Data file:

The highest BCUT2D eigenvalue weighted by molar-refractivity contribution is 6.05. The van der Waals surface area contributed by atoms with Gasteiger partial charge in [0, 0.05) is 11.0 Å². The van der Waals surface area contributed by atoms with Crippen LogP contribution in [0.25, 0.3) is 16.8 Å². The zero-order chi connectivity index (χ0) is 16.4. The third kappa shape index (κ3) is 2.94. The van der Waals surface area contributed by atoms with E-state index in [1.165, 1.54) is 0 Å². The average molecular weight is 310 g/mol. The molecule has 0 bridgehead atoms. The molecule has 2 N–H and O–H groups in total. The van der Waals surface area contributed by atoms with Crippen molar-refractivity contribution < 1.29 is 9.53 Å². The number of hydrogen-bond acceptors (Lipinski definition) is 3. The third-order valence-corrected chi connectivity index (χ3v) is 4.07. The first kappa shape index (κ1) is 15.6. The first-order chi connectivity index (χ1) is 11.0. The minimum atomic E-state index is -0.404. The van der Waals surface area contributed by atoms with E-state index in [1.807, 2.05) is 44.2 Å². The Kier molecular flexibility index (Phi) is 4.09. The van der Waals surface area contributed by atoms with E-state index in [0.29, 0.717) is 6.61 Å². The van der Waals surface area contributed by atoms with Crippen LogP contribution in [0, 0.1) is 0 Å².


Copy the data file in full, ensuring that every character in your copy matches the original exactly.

The highest BCUT2D eigenvalue weighted by molar-refractivity contribution is 6.05. The van der Waals surface area contributed by atoms with Gasteiger partial charge in [0, 0.05) is 11.0 Å². The van der Waals surface area contributed by atoms with Crippen LogP contribution in [0.25, 0.3) is 16.8 Å². The zero-order chi connectivity index (χ0) is 16.4. The third kappa shape index (κ3) is 2.94. The van der Waals surface area contributed by atoms with E-state index in [1.165, 1.54) is 0 Å². The average molecular weight is 310 g/mol. The molecule has 0 bridgehead atoms. The molecule has 2 N–H and O–H groups in total. The van der Waals surface area contributed by atoms with Crippen molar-refractivity contribution < 1.29 is 9.53 Å². The number of hydrogen-bond acceptors (Lipinski definition) is 3. The third-order valence-corrected chi connectivity index (χ3v) is 4.07. The first kappa shape index (κ1) is 15.6. The first-order chi connectivity index (χ1) is 11.0. The minimum atomic E-state index is -0.404. The van der Waals surface area contributed by atoms with E-state index in [1.807, 2.05) is 44.2 Å². The Kier molecular flexibility index (Phi) is 4.09. The van der Waals surface area contributed by atoms with E-state index in [0.29, 0.717) is 6.61 Å². The van der Waals surface area contributed by atoms with Crippen LogP contribution in [0, 0.1) is 0 Å².